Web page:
Featured Image: David Macintyre (Senior) ‘Kayuga 1927 Pty Ltd’, Bob Mackay ‘Tinagroo’ and Frank Bragg ‘Rossgole’ at Scone Polo
Mr Macintyre is a direct descendant of Peter Macintyre and grandson of Donald Macintyre who introduced the sport of Polo to the Hunter Valley; and perhaps Australia?
McIntyre, Peter (1783–1842)
By R. B. Walker
Peter McIntyre (1783-1842), landowner, was born in Tomcairn, Perthshire, Scotland, the son of Donald (Daniel) and Mary McIntyre. In 1824 he was appointed the agent of Thomas Potter Macqueen who had received from the Colonial Office a free grant of 10,000 acres (4047 ha). McIntyre chartered the Nimrod and the Hugh Crawford, which he filled with emigrants, livestock, and supplies, and reached Sydney in April 1825.
He secured from Governor (Sir) Ralph Darling a free grant of 4000 acres (1619 ha) for himself and 4000 (1619 ha) for his brother John and in May 1825 was possessed of land orders for 32,000 acres (12,950 ha). Making verbal and written requests for various selections of land very vaguely defined to Henry Dangar, the government surveyor, he put forward claims that conflicted with Dangar’s for an area of rich alluvial at the junction of the Dart Brook and Hunter River. McIntyre accused his rival of improper and corrupt practices and secured his suspension. He was allowed a free choice after Dangar’s prior claim on 1300 acres (526 ha) and secured Segenhoe for Macqueen and Blairmore (near Aberdeen) for himself. (The latter still endures as ‘Kayuga’ but has been subsumed by Dartbrook Coal).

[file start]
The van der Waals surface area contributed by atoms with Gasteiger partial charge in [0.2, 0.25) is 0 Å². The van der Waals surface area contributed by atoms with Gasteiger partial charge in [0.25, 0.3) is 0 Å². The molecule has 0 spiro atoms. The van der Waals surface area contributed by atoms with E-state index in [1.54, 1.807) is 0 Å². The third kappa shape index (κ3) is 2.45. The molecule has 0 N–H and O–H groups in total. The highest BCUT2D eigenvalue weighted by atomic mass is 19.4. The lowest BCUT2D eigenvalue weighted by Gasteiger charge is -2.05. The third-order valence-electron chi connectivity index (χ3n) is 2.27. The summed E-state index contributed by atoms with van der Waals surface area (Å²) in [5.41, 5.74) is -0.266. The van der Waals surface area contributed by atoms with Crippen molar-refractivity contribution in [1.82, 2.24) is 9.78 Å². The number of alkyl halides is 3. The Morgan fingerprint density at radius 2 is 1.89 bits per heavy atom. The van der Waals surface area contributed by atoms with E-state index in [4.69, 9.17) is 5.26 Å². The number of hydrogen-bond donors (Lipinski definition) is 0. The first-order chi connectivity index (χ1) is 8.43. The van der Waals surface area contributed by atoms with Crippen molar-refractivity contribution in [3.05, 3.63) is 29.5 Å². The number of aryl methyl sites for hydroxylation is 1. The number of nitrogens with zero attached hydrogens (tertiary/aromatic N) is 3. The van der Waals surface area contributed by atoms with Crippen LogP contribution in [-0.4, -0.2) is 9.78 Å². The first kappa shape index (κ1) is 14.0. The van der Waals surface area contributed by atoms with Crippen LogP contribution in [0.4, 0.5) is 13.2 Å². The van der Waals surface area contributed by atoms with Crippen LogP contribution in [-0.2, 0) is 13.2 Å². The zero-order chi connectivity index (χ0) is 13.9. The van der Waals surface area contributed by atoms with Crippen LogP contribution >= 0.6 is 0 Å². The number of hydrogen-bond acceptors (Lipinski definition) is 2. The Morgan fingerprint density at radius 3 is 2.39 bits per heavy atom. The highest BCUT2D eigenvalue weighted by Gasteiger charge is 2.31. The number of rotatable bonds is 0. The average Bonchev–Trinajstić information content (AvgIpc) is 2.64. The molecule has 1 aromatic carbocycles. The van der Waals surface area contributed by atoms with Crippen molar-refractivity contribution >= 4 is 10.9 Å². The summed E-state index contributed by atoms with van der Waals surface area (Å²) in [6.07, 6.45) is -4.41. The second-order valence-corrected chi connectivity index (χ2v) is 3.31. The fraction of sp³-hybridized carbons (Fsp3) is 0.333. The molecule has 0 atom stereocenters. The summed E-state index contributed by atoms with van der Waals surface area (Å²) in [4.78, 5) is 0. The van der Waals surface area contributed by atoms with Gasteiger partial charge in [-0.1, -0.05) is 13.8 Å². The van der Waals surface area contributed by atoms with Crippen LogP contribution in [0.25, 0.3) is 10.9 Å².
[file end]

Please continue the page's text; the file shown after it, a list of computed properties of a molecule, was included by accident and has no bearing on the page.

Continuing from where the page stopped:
McIntyre was an active superintendent and in 1826 offered farms to let; he opened a flour-mill in 1829 and was growing hops successfully in 1830. Nevertheless Macqueen sent out H. C. Sempill to replace him in 1830. In 1833 he was accused of perjury by Sempill but acquitted. In 1837, however, he and three other defendants were found guilty of malicious conspiracy to prevent fair competition at a crown land auction, and McIntyre was fined £100. About this time he was opening squatting runs in the Liverpool Plains and New England districts. In 1827 he had guided Allan Cunningham over the Liverpool Range and the explorer had named the McIntyre River in his honour. The runs of Peter McIntyre and his brother Donald in New England were Byron Plains, Waterloo, Falconer, and Guyra.
McIntyre died on 13 January 1842 at his estate of Pitnacree, Maitland. He left £2000 to his natural daughter Ann and the residue to his sister Mary. His main activities were to develop his estate, which he did by grant, purchases, and leases from the crown, and purchases from private individuals.